Although most modern economic theory is based on the idea that humans make decision based on rational data and their own best interests, although a lot of work in game theory has proven that’s not true. For instance, in tests where a pair subjects were given a sum of money to be divided at the discretion of one of the pair (but only if both agreed), participants often refused to accept any of the money at all if they didn’t feel the division was fair. And then there’s my behavior in bookstores, where I pick books off the shelves like Imelda Marcos in Dallas Shoe Warehouse, but that’s another story.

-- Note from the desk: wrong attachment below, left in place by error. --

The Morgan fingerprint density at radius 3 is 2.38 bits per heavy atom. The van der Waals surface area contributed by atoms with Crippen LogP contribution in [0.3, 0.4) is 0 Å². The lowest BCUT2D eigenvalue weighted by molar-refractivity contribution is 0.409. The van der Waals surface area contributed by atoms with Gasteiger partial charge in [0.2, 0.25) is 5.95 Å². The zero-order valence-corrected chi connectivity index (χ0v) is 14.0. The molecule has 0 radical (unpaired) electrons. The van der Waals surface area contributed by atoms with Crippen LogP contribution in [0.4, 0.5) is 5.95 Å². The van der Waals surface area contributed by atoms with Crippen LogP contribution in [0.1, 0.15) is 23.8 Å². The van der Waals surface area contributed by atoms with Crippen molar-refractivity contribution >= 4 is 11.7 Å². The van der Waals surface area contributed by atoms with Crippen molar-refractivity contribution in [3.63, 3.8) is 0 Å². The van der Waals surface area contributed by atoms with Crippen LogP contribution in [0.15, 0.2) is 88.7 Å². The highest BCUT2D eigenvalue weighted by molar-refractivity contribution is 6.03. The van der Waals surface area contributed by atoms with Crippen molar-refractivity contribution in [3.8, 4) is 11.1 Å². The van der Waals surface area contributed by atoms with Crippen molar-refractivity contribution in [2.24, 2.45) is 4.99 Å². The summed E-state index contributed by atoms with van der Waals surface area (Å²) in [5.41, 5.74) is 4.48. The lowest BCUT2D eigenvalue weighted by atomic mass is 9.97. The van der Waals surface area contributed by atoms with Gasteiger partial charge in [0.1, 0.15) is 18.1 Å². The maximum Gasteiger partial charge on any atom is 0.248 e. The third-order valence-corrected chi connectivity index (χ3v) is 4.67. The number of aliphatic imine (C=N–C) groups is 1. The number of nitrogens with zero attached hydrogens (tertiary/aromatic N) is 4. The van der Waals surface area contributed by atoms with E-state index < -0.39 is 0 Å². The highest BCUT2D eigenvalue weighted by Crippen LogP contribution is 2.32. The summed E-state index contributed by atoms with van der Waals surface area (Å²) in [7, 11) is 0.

Now neuroscientists are taking an interest in the brain functions involved in economic choices, as described in this article by Yale’s Robert Schiller.

Here’s the quote that caught my eye:

Efforts to link neuroscience to economics have occurred mostly in just the last few years, and the growth of neuroeconomics is still in its early stages. But its nascence follows a pattern: revolutions in science tend to come from completely unexpected places.

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